• that there is a lot of collaboration going on outside large enterprises. It might be different, as it might involve more off-campus than on-campus collaboration, but it is collaboration none the less. There are also more informal groups like project-based communities, clubs and home schools that can benefit from Teams but might not be running Office or even all be on a Windows device. While these kinds of setups might not drive a big number of users it could indeed drive a small and passionate and engaged base that would be the best advertising for the service.
  • Microsoft has been smart in delivering a fully functional version of Teams for the free version. One that will get users to experience the full potential of the tool that will hopefully get them hooked.
  • Teams will also work across platforms which I think is critical for success especially when it comes to working across PC, Macs, and iOS. The competition out there for collaboration is fierce and it is not just coming from dedicated apps like Slack but from messaging and video apps like iMessage and FaceTime that are growing their list of features. I see Teams potentially playing into building the experience that sees Microsoft 365 make your PC and your iPhone work best together.
  • For comparison it is worth to remember that Slack’s free version is limited to 10,000 searchable messages, 10 app integrations, 5GB of file storage, no guest accounts, and only 1:1 video chats.
  • Microsoft is keeping its key Microsoft Teams integration of full desktop versions of Office apps like Word and Excel limited to its paid Office 365 subscriptions. The free version of Microsoft Teams will include the web versions of those apps from Office Online and while these are not as powerful as the full desktop apps they have been improving to better compete with Google’s G Suite.
  • Storage is the only portion of Teams that as a user you will be prompted to upgrade if you are running out of space. I asked Microsoft if those prompts might get in the way and I was told that they will be intelligent reminders that will pop up only when it makes sense based on context.
  • Microsoft provided a migration path for enterprises from Skype for Business to Teams and now Live Events will replace Skype meeting broadcast. I think the migration makes a lot of sense as communication is part of collaboration and having one central hub will make it much easier for users to manage and less consuming about which tool to use for what.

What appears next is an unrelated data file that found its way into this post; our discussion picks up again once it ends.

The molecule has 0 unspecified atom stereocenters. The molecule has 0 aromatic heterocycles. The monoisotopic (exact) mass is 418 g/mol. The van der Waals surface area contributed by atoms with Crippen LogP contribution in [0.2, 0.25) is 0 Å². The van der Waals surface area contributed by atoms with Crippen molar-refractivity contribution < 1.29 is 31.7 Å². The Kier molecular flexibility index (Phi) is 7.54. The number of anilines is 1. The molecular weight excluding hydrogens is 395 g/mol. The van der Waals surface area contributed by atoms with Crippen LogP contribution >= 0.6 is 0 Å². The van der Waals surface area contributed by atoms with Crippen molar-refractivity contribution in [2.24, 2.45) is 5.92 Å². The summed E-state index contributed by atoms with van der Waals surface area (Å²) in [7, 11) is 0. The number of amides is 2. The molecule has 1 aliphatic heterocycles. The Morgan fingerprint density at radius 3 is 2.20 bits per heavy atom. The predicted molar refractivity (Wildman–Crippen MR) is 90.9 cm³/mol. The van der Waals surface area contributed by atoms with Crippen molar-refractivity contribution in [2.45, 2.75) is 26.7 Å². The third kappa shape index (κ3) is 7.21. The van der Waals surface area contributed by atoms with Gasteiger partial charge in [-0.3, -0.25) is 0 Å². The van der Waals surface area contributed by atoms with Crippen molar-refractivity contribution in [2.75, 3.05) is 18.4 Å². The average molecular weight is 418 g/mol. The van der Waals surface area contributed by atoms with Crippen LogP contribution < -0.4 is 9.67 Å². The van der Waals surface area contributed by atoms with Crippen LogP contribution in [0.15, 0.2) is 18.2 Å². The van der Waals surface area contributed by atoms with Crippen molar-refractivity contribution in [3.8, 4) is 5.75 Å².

• Teams as well as other announcements around analytics within Microsoft 365, start to be more and more of a showcase of Microsoft AI muscle. In Teams, for instance, there is a deep integration of Microsoft Translator which allows users to communicate directly in their native language empowering others to translate those messages and reply in their own language all within the same conversation.
  • Microsoft said they have more than 200,000 businesses across 181 markets use Teams to collaborate and get work done. While this number does not make it clear what “use” mean, one cannot ignore the reach that Microsoft has in the enterprise when it comes to geographies and language support.
  • What I see in Teams is an attention to design, simplicity, and engagement that put users first rather than last. I am not saying Teams is better than other solutions, I will use it first! But I am saying this is a welcome change I see in Microsoft.

Published by

Carolina Milanesi

Carolina is a Principal Analyst at Creative Strategies, Inc, a market intelligence and strategy consulting firm based in Silicon Valley and recognized as one of the premier sources of quantitative and qualitative research and insights in tech. At Creative Strategies, Carolina focuses on consumer tech across the board. From hardware to services, she analyzes today to help predict and shape tomorrow. In her prior role as Chief of Research at Kantar Worldpanel ComTech, she drove thought leadership research by marrying her deep understanding of global market dynamics with the wealth of data coming from ComTech’s longitudinal studies on smartphones and tablets. Prior to her ComTech role, Carolina spent 14 years at Gartner, most recently as their Consumer Devices Research VP and Agenda Manager. In this role, she led the forecast and market share teams on smartphones, tablets, and PCs. She spent most of her time advising clients from VC firms, to technology providers, to traditional enterprise clients. Carolina is often quoted as an industry expert and commentator in publications such as The Financial Times, Bloomberg, The New York Times and The Wall Street Journal. She regularly appears on BBC, Bloomberg TV, Fox, NBC News and other networks. Her Twitter account was recently listed in the “101 accounts to follow to make Twitter more interesting” by Wired Italy.